Invasive non-native species and wildlife disease

Invasive non-native species (INNS) and wildlife disease can have significant impacts on biodiversity and on human society and its economic interests. INNS are recognised as one of the major causes of global biodiversity loss in the Millennium Ecosystem Assessment.

Invasive Non-Native Species and wildlife disease are growing problems because of:

  • Increasing movement of people and materials around the world including international trade in livestock and wildlife, animal products, food crops, timber, and biologically contaminated wastes such as agricultural commodities, waste/by-products, landfill and ballast water.
  • Increasing trade in exotic pets and horticulture products.
  • Indirect effects of climate change, such as the pressure to use biofuels and the use of non-native species for rapid growing biomass
  • Global biodiversity loss, which increases the opportunity for establishment and spread of non-native species.
Invasive non-native species have a major impact on biodiversity and are costly to eradicate. Japanese knotweed Fallopia japonica and Himalayan balsam Impatiens glandulifera can reduce plant diversity through competition and the formation of dense monospecific stands.
Aquatic plants such as the water fern Azolla filiculoides form dense floating mats which cover on the water surface and obstruct sunlight from entering the water. Many invasive aquatic plants reproduce very quickly and out compete native plants as a result.
The carpet sea squirt Didemnum vexillum reproduces rapidly and overgrows shellfish (e.g. mussels, scallops) and other sessile invertebrates and inhibits settlement of native invertebrates. It is a pest to mussel farmers and must be removed either manually or by innovative engineering.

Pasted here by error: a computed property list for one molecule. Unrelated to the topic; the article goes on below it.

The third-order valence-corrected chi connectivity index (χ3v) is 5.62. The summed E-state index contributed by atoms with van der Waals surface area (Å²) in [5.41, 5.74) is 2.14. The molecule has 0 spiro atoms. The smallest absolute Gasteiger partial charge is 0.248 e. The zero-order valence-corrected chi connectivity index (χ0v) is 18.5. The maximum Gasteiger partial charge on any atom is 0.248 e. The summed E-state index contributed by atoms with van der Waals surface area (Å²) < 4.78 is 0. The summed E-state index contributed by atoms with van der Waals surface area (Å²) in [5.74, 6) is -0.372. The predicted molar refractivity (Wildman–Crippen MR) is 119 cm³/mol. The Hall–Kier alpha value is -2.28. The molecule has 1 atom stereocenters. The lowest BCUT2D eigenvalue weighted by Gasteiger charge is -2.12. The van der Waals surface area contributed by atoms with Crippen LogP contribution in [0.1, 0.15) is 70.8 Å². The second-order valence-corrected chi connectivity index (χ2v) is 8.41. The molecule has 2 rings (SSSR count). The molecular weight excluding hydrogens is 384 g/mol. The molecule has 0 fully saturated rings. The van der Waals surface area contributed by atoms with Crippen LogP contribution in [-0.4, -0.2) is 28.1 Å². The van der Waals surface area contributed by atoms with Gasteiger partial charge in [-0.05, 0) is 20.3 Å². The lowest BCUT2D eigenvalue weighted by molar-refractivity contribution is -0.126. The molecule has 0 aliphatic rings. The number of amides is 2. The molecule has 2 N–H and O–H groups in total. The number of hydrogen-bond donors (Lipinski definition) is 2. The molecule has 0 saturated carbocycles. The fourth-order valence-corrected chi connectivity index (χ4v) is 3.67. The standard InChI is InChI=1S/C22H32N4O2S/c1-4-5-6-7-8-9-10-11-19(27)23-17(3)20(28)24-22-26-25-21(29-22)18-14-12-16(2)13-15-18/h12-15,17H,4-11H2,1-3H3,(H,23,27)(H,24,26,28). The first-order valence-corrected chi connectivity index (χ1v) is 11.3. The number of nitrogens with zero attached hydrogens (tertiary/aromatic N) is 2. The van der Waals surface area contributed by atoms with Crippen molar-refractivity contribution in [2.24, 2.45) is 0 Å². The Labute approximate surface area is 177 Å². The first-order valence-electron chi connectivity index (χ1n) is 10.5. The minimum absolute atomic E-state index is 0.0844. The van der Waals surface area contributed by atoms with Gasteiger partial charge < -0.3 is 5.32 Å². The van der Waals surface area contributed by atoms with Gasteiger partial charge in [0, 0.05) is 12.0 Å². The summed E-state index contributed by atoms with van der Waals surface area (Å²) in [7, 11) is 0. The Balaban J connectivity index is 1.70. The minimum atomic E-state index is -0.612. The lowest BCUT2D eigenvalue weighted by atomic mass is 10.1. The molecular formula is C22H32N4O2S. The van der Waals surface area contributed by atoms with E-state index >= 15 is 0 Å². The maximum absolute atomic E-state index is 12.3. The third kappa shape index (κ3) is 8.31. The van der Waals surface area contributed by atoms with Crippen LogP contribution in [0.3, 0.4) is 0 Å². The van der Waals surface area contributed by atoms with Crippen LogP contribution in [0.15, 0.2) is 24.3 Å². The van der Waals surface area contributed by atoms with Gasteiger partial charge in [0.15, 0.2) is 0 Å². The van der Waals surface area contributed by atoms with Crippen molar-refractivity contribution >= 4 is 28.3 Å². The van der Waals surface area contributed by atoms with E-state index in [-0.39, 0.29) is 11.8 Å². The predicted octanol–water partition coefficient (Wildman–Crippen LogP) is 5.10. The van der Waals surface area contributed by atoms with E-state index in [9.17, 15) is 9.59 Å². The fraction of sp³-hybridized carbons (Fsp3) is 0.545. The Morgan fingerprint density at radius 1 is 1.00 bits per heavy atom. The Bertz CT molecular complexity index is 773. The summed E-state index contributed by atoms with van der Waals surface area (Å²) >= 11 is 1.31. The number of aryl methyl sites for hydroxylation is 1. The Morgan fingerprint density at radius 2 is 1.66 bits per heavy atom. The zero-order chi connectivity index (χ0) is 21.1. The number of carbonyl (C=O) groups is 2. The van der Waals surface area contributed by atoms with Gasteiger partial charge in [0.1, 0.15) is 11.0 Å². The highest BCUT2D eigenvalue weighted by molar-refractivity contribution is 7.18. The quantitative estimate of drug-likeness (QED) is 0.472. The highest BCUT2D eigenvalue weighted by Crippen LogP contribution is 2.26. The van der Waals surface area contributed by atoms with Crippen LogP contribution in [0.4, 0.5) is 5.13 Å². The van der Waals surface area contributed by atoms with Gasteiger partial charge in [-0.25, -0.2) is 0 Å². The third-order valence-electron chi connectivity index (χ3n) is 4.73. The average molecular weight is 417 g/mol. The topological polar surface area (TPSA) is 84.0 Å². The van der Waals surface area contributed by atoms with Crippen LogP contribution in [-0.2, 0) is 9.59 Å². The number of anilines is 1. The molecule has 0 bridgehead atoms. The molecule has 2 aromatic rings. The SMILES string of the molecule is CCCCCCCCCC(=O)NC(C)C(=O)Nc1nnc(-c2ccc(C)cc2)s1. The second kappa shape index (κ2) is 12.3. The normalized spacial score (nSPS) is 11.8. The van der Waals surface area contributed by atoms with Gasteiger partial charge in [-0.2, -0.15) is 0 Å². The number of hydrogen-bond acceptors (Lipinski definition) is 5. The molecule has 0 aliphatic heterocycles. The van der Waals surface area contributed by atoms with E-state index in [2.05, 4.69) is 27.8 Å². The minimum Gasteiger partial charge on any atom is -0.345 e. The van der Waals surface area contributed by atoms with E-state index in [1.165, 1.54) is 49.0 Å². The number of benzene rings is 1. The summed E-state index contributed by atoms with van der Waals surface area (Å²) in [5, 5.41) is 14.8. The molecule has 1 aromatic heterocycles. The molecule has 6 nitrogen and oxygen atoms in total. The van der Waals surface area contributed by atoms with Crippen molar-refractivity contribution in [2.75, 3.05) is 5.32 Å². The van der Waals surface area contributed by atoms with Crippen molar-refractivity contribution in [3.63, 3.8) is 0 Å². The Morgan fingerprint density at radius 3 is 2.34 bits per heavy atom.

The Quagga Mussel Dreissena rostriformis bugensis and Zebra Mussel Dreissena polymorpha are highly invasive non-native freshwater mussels from the Ponto-Caspian region. They can significantly alter whole ecosystems by filtering out large quantities of nutrients and are serious biofouling risks blocking pipes, smothering boat hulls and other structures. Also from the same area are Dikerogammarus villosus and Dikerogammarus haemobaphes, sometimes known as 'killer shrimps'. These predators kill a range of native species, including young fish, and can alter ecosystems.
The impact of disease on wildlife populations can be dramatic, particularly when those populations are small or fragmented. For example, in the UK red squirrel populations succumb to the deadly squirrel pox virus (as well as suffering from competition with the non-native grey squirrel). Our native freshwater crayfish are impacted by crayfish plague, harbour and grey seals are impacted by seal distemper virus, bats with Lyssavirus and birds can succumb to avian influenza.
The impact of disease on domesticated animals and humans can also be immense. For example the Foot and Mouth outbreak in 2001 in Britain lead to the death of millions of cattle and sheep and cost vast amounts of money.
Both wild animal disease and invasive species require similar responses: prevention through policy, surveillance and control. JNCC provides advice and comment on non-native species as a long standing member of the programme board of the Non-native Species Secretariat ( 
The EU has recently passed the Invasive Alien Species Regulation which came into force on 1 January 2015 and requires member states to undertake various actions. JNCC is working with the UK governments to advise on non-native species surveillance, identification of priority pathways of entry of invasive species, management measures for invasives and listing species of European Union and member state concern.